Jan 13th 2012 11:47PM I think most new players are being recruited by friends, and more than anything they want to get to endgame as fast as possible so they can be elite raiders like their buddies. It would certainly take knowing someone playing the game to convince me to buy 4 games (5 within a year). With that in mind, I am ok with fast leveling. If you are that interested in the quests (unlikely after the 25th kill quest) then you can just slow your xp by killing greys. If you want to catch your friends, drop those quest and get to the next highest xp zone available. At least that's what I would tell my friend to do (especially since he/she would hopefully be getting 300% quest xp anyway.) He/She joined to kill Deathwing.
Jan 9th 2012 11:47AM I agree Miranda. I played Arkham Asylum and City recently, and my wife watched and was really getting into the atmosphere of the games. (which were amazing) and so I decided to show her TAS. The whole series is like a prequel to the games. And also, Paul Dini, who wrote Arkham Asylum also wrote episodes for Batman the Animated Series.... and He-Man and the Masters of the Universe. Yay! Our childhood writers still have good jobs!
Jan 9th 2012 11:35AM If you think about it, He-Man was the combination of all that was a powerhouse in the early 1980s. Super strength (Superman the movie 1978), A power Sword (Star Wars 1977), and a barbarian background. Since Conan didn't come out until 1982, it gave Mattel a year to get ahead of that licencing. So in a way, they had entire movies fueling childrens imaginations, and combined them with a toy that was "to do for boys what Barbie did for girls". (make them feel ugly and not up to par?)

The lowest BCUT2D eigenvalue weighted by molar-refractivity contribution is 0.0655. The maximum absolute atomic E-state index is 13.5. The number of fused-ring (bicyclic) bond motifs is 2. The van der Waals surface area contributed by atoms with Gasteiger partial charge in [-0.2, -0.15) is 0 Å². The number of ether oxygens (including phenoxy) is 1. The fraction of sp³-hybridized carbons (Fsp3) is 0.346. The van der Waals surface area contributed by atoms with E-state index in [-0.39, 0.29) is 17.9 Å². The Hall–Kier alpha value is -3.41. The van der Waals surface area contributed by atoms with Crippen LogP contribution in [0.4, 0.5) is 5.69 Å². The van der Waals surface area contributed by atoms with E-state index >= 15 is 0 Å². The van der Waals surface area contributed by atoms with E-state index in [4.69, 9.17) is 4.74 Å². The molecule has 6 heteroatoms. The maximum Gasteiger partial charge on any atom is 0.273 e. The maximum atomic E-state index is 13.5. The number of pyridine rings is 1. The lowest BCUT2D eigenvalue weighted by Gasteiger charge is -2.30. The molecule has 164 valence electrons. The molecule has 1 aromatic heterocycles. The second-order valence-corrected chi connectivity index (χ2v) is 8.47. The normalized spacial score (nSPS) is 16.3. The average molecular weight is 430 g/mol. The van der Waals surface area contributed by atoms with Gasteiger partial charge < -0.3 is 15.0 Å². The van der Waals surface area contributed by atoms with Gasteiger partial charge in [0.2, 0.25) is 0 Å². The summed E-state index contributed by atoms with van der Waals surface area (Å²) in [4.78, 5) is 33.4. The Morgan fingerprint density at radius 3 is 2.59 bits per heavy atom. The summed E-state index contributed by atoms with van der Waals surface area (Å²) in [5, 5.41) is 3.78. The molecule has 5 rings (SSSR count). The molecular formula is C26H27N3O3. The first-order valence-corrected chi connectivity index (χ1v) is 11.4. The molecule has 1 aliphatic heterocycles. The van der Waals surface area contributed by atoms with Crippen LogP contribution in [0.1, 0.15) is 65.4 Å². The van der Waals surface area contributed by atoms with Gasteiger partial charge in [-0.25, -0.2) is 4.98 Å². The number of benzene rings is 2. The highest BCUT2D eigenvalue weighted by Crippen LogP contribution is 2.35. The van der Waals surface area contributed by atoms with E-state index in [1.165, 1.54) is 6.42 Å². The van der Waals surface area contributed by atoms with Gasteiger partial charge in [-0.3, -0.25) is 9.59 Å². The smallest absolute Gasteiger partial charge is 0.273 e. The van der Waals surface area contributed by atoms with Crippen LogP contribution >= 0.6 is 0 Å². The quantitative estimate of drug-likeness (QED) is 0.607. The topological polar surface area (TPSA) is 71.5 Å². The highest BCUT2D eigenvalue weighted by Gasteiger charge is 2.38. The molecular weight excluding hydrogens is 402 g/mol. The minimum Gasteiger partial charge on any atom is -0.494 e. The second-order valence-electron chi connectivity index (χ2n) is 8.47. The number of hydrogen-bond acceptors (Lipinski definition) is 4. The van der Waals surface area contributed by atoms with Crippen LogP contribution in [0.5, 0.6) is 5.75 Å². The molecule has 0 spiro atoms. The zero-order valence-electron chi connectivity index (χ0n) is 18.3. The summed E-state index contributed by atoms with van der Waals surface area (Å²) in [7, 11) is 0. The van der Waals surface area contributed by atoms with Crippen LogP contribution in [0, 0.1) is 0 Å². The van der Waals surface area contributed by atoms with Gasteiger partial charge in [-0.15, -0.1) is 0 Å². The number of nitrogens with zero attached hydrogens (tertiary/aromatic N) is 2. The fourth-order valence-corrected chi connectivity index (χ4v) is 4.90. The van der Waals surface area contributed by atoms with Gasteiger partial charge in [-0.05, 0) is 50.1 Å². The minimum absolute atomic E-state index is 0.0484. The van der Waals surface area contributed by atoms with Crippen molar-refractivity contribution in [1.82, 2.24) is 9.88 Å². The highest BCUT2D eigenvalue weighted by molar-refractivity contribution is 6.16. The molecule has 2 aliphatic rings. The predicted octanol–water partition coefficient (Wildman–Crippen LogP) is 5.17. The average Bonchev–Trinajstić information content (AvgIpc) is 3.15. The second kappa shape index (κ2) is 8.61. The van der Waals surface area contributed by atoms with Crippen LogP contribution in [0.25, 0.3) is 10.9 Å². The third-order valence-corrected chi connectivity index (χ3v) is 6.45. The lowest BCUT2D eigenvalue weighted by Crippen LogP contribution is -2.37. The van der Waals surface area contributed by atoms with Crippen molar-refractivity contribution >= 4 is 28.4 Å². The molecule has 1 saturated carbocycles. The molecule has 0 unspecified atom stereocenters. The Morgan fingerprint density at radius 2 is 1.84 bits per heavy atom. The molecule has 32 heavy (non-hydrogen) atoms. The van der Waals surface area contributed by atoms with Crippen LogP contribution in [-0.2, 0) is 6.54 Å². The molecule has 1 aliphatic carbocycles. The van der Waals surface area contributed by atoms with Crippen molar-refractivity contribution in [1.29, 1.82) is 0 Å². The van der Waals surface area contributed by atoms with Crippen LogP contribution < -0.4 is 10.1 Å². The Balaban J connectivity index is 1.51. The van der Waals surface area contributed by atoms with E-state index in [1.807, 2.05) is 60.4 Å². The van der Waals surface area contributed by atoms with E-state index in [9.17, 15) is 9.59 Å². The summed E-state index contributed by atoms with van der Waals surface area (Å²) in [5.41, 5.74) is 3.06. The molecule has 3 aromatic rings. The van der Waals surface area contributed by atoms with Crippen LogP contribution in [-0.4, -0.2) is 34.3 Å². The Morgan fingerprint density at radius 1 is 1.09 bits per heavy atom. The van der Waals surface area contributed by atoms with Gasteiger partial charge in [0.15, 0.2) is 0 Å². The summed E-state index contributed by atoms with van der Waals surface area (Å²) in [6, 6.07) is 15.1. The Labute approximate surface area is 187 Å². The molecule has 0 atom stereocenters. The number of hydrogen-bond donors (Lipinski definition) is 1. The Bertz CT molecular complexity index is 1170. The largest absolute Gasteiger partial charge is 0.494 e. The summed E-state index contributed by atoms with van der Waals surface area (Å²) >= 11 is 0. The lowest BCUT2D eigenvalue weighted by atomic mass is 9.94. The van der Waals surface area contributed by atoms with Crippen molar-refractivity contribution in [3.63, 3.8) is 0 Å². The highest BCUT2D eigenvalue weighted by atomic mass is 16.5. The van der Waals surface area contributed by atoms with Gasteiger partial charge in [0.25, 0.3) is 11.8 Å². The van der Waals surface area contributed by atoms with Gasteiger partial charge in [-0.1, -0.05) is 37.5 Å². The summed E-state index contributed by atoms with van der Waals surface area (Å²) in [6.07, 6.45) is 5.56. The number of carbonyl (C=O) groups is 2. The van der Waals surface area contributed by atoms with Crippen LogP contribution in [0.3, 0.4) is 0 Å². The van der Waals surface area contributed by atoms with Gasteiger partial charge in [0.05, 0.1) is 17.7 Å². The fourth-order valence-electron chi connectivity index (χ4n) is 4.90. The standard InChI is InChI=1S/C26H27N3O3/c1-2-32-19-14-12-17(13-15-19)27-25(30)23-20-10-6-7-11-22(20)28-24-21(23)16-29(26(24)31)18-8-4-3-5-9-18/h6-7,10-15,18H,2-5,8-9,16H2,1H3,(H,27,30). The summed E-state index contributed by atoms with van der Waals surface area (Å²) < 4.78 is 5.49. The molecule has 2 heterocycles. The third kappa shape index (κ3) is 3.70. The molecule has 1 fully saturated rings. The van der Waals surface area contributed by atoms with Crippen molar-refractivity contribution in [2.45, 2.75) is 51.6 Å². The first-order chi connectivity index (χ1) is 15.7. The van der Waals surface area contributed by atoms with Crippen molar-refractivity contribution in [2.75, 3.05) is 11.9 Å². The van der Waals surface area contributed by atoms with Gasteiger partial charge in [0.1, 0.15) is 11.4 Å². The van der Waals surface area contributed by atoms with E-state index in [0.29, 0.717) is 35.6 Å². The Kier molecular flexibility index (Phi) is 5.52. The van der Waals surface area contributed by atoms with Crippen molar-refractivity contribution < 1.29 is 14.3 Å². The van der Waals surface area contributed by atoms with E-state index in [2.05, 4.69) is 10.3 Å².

Jan 9th 2012 11:31AM Thats not true. Mattel wanted to make toys for Conan, but when they saw the preview video clips from Conan they dropped the project because Conan was too violent. What happened next was that Mattel has its yearly "make a new product and show the boss" convention and Roger Sweet presented three figures (and incredibly buff figure). One space fighting robot man, one barbarian, and one modern soldier. The boss walked up and point to the huge build and said "those have the power" (seriously) And thats how He-Man the line began. It is very convenient that the line launched in 1981, and Conan wasn't released until 1983.
Jan 9th 2012 11:25AM He-Man is my favorite of the bunch. Not because it was that well animated or all the stories were that good, but it had such an epic feel. Not trying to save Gotham, or New York, or Third Earth. If Skeletor gets the power of Greyskull, its over of the universe ladies an gentleman. And the universe pretty much covers everything.
Jan 9th 2012 11:23AM It was the best known because it was the first program length commercial. Mattel went from making 39 million a year on the line to 280 million a year the year the cartoon debuted. Apparently if a toy company makes a cartoon instead of making commercials and licences the product out to everything you can print a sticker on, they stand to make lots of money. LJN, the toy maker of Thundercats, offered cable companies a cut of their profits if toy says of their brand went up in the surrounding areas.
Jan 9th 2012 11:21AM I have seen some of the video clips, but honestly, i don't care for the anime style... I miss the old Thundercats.
Jan 9th 2012 11:20AM Also, they are 100 times better than their modern day anime counterparts.
Jan 9th 2012 11:20AM I remember this one episode where Skeletor tried to take over Eternias circus and He-Man and Skeletor has their final battle of the episode on the trapeze. Classic cheese!
Jan 9th 2012 11:13AM And if anyone needs a little reminder about the glory of 80s cartoon television, I have provided all the nostalgia you need. http://www.youtube.com/watch?v=UOuNwIRuCdA